One of the major disadvantages to an outboard-driven boat is that without a separate rudder, at slow speeds the boats don’t exactly steer very well. In close-quarters – around docks and launching ramps, or maneuvering in a crowd – a skilled helmsman can turn that shortcoming into an advantage.
An outboard supplies both the propulsive force and the turning force. Unlike an inboard, shaft-driven boat – that has a separate rudder, usually aft of the propeller – an outboard driven boat relies on the motor itself to work as a rudder. And the shape of an outboard foot and fin, with attached prop, is not exactly rudder-like.
Therefore, the driver must rely on the aid of propulsion when turning. At speed, this comes automatically, as the prop is always spinning. But at idle, shifting into and out of gear at slow speeds, the prop is not always spinning. Turning the wheel in these instances usually produces little to no turning effect – the outboard is just dragged sideways through the water in whatever direction the boat is heading, particularly on larger, heavier boats.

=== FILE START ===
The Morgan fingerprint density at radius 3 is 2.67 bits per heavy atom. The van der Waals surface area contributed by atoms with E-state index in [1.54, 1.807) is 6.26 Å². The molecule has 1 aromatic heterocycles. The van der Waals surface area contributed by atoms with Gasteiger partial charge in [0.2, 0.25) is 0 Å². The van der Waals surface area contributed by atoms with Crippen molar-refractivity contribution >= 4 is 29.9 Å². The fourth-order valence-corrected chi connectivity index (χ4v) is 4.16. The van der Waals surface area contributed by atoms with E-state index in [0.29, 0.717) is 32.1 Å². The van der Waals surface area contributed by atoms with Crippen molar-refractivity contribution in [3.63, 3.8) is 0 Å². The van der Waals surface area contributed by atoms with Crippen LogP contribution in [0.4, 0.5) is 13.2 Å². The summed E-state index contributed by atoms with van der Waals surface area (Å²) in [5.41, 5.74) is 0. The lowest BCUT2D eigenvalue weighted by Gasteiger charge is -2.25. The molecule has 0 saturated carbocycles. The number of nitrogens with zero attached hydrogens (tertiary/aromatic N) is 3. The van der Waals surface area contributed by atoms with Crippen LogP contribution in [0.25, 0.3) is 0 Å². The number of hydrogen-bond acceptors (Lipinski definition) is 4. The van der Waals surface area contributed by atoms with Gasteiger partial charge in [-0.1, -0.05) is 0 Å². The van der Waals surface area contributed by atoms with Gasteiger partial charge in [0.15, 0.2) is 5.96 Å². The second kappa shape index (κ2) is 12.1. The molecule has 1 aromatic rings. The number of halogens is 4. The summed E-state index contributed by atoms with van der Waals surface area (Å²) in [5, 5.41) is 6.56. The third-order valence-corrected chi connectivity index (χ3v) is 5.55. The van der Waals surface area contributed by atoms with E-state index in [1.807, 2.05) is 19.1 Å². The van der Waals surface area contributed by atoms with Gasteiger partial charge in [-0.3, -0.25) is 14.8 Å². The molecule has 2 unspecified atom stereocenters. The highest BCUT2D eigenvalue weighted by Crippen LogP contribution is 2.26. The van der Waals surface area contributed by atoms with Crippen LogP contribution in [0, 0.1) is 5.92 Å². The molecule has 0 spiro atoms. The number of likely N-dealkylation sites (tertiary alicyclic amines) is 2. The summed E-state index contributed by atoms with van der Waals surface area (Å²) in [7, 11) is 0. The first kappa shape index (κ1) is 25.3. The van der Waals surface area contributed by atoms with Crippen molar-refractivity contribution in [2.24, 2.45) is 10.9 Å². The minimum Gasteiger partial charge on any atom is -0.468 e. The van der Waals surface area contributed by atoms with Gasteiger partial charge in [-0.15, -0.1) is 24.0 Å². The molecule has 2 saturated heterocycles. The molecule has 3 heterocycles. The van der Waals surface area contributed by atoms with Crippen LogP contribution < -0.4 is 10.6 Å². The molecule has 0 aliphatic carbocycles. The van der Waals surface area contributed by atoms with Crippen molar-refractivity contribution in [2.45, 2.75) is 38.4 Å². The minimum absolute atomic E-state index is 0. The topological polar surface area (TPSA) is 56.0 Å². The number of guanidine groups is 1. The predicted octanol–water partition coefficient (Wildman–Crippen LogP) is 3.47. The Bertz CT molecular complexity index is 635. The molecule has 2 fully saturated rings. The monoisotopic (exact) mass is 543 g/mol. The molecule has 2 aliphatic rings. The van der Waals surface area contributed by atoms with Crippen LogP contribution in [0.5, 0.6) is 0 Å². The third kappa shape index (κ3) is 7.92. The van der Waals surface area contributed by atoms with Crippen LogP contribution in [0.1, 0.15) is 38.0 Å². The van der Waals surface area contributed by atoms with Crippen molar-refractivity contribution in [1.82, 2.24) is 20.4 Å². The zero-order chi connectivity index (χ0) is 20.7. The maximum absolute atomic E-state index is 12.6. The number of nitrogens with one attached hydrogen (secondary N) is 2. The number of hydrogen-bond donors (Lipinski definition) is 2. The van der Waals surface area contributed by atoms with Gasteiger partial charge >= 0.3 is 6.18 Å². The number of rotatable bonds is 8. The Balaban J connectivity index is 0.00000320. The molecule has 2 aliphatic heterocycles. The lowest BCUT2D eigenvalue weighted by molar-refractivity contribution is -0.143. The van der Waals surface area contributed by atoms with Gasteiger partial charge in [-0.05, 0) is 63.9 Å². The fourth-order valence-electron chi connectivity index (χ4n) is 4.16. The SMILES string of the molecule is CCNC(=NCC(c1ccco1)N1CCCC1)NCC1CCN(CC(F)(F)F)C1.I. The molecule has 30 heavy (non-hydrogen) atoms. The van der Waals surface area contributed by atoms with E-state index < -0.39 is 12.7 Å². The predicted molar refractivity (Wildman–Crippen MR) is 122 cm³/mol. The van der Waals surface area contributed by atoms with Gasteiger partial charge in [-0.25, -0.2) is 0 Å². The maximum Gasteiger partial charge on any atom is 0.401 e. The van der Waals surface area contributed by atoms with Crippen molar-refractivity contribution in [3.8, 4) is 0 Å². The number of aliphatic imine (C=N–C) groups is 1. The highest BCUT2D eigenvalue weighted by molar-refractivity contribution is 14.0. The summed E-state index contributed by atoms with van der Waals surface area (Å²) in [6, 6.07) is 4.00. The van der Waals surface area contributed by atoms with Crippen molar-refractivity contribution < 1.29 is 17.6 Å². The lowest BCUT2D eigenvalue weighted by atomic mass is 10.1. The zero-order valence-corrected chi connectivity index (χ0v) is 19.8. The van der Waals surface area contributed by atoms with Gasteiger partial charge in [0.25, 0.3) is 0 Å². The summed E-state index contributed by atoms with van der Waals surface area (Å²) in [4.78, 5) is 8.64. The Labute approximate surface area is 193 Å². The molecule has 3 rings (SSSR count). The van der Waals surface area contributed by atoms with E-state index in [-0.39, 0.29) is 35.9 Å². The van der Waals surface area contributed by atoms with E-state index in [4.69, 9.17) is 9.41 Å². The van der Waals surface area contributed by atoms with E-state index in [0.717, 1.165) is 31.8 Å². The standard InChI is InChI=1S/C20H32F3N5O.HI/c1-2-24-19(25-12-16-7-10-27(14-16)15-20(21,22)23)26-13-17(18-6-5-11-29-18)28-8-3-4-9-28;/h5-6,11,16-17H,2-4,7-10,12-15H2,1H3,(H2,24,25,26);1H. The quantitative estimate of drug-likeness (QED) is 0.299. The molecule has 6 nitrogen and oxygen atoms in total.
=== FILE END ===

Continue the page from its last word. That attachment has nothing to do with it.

Try using bursts of forward or reverse propulsion in tight spaces to get the boat to spin on a dime. In one common example, when coming alongside a pier or floating dock (on your port side), approach at a 45º angle, drifting forward at a slow speed with neutral throttle. As the bow approaches the dock, rather than turn the wheel hard right to kick the stern in closer to the dock – as you would instinctually on a boat with a rudder – instead, still in neutral, turn the wheel hard left and give a burst of reverse throttle. The prop, now facing the dock that you are approaching, will pull the stern in nice and close while simultaneously checking you forward momentum. The boat should stop inches from the dock, nice and parallel.